Saudi Arabia can be grateful that all emerging markets are not equal

Saudi Arabia can be grateful that all emerging markets are not equal

On first look, it seems like an incredible piece of bad timing, or bad luck, or both.

Just as Saudi Arabia is getting ready to celebrate its new-found status as an emerging market (EM), the financial world seemed to suddenly decide it didn’t like the EM thing after all.

For most of last week, many EM currencies, stocks and bonds suffered a sharp sell off, spooked by a surge in the value of the US dollar, which sucked funds out of what used to be called the “developing markets”.

The MSCI EM Index fell by 1.74 per cent on the week. This is the organization which is expected to announce it will include Saudi Arabian stocks next month, though the actual inclusion would take place in 2019, having already been approved for entry into the FTSE Russell EM index.

The MSCI currency index also fell, for the fifth week in a row, and bond traders reported that there had been a sharp increase in outflows from the EM bond markets. That is not the perfect kind of background against which to start calling yourself an EM market.

If the Kingdom were to begin trading on the EM indices just as global sentiment was turning down against them as an asset class, it could outweigh some of the expected $40bn of capital inflows MSCI membership is expected to attract. That would be bad for the Tadawul - one of the best performing exchanges in the world so far in 2018 - for the rest of the year.

Weak bond market conditions could also affect the possible plans of Saudi financial policy-makers to dip once more into the fixed interest markets before December. After the healthy oversubscribed $11bn bond issue last month, there has recently been speculation among financial experts in the Kingdom that the conditions were still ripe to raise another chunk of bond debt this year. A wider sell off of EM bonds would have impacted those plans, or at least made them more expensive.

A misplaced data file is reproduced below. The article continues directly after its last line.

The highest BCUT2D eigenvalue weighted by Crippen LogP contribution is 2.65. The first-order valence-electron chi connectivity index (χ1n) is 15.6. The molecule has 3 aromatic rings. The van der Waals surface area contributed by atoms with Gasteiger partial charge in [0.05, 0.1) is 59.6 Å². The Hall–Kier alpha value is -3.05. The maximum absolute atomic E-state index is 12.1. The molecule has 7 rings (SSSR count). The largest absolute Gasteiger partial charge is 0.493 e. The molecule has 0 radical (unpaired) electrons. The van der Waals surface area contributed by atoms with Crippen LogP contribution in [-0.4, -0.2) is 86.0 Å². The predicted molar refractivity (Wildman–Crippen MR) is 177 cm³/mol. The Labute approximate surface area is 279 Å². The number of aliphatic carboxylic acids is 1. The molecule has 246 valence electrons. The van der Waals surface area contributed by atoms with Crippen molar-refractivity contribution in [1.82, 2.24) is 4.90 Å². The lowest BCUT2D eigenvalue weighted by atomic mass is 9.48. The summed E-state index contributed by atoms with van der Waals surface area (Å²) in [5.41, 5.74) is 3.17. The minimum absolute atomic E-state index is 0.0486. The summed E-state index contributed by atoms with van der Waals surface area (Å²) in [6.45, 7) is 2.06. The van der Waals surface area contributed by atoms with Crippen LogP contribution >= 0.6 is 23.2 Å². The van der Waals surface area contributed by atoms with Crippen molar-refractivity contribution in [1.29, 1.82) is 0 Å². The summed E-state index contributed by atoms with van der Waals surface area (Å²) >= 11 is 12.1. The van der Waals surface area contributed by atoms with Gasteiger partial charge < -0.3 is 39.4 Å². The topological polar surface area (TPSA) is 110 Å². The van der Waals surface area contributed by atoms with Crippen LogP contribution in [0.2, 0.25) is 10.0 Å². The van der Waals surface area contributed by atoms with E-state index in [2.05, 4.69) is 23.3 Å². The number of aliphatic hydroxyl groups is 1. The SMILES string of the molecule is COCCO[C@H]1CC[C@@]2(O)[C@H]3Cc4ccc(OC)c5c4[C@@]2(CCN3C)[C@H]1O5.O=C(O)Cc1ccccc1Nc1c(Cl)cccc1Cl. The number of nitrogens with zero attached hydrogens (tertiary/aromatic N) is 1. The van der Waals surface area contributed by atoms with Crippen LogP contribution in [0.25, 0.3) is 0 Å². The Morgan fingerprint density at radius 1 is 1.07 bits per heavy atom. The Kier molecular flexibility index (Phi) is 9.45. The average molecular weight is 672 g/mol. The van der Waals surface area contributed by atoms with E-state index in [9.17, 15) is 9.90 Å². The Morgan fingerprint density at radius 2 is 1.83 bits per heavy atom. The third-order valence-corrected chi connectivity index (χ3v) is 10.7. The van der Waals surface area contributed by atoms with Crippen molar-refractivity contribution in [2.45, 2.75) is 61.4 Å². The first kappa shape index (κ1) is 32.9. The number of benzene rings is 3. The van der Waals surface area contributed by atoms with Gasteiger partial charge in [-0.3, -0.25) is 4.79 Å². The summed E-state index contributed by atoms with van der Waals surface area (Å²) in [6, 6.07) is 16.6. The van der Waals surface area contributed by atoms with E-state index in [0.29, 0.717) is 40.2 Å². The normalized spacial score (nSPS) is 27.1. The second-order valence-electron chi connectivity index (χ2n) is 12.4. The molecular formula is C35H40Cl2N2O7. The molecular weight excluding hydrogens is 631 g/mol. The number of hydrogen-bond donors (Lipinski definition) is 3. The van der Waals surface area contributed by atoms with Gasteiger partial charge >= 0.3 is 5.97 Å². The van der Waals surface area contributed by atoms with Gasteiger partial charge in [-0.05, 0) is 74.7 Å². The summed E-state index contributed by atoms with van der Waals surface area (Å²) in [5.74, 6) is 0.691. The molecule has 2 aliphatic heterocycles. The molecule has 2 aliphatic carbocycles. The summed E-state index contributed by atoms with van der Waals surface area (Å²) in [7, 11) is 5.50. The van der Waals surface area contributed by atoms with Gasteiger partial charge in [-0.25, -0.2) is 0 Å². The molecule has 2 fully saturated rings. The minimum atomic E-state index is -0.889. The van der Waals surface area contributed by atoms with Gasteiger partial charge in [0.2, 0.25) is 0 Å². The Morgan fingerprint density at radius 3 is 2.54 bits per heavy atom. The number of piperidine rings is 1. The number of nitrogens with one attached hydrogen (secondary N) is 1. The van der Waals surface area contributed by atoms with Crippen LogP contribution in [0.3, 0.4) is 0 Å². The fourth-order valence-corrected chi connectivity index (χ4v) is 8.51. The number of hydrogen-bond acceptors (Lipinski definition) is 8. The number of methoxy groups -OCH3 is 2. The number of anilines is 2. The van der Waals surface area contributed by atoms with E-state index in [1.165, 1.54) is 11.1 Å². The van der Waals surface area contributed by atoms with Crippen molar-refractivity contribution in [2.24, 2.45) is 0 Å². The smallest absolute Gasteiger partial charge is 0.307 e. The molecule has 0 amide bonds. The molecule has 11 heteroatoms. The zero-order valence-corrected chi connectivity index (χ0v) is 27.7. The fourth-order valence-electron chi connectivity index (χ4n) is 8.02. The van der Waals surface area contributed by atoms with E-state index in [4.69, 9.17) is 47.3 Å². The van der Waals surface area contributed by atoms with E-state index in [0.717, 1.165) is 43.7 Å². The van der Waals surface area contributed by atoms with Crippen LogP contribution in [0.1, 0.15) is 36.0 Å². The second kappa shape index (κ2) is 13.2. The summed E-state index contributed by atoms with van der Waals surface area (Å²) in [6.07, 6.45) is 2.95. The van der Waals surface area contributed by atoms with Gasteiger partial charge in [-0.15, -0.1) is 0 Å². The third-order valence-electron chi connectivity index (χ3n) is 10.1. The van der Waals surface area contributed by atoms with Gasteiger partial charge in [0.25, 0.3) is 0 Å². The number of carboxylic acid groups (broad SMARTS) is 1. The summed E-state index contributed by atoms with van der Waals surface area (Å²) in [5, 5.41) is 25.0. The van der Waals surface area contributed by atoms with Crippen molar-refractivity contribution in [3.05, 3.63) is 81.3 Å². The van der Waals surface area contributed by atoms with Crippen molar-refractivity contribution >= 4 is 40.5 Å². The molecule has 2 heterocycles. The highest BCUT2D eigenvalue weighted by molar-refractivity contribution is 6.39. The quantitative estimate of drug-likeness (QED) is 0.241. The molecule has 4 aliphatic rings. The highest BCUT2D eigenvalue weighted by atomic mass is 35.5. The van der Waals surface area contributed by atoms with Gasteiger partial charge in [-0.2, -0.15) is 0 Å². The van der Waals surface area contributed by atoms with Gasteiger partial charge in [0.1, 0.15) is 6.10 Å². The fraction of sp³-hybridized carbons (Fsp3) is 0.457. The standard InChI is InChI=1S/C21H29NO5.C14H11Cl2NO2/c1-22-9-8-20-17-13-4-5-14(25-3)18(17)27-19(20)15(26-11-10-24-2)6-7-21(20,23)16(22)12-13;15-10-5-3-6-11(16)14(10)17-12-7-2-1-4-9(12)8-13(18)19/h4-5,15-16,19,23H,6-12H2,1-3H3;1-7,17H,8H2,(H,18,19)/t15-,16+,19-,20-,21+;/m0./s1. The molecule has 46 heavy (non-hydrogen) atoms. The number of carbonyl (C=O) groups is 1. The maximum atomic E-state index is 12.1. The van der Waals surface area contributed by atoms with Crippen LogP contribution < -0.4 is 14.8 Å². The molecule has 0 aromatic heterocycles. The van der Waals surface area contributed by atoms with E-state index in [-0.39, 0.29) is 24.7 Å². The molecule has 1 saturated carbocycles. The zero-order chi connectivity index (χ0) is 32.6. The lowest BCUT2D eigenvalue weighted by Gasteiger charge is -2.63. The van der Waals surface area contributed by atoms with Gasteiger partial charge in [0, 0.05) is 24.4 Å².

All that is the bad news. The good news, in sharp contrast, is that the current sell-off in EMs seems to have been very specific to certain markets, all of which are denominated in their local currencies that have come under pressure from the rising US dollar.

"Virtually all of the factors that led to the recent mini-crisis in EM countries are absent from the Saudi Arabian outlook.

Frank Kane

The main victims of last week EM panic were Argentina, Mexico, Poland and Turkey.  The Latin Americans led the way with a 40 per cent hike in interest rates to head off a run on its currency, the peso. The Poles were rattled by concerns about the country’s ongoing relationship with the European Union and its effect on the zloty, while pressure on the Turkish lira intensified as inflationary fears continued.

In addition, as economists were quick to point out, all these countries also had big current account deficits, and were vulnerable to rising costs for their economies from the increasing oil price. None are oil exporters.

Economists insist that the they are able to discriminate between different categories with the broad EM market. In fact, some say that the EM classification is now so broad as to be virtually useless, including as it does two of the biggest and fastest growth economies in the world, China and India, the basket of Arabian Gulf countries that Saudi Arabia will join, as well as the the likes of Argentina and Turkey.

Thanks to rising oil prices, the Kingdom is enjoying current account surpluses again; for the same reason, it has high and stable levels of foreign reserves once more; and the riyal has been pegged to the US dollar for decades, to the mutual benefit of both countries.

So virtually all of the factors that led to the recent mini-crisis in EM countries are absent from the Saudi Arabian outlook.

It may be that a more general sell-off of EM assets would drag down Saudi Arabia with the rest, but there is no sign that is about to happen. Asian markets - the biggest block within the EM world - have resisted the downward pressure caused by the strong dollar, which would have to rise significantly further to seriously dent the Asians.

As it is, Saudi policymakers can get on with their plans largely free from the fears that spooked other EM investors last week. All EMs are not equal, and maybe the index compilers at MSCI and FTSE Russell should start to recognize it by refine their classification categories.

  • Frank Kane is an award-winning journalist based in Dubai. Twitter: @frankkanedubai
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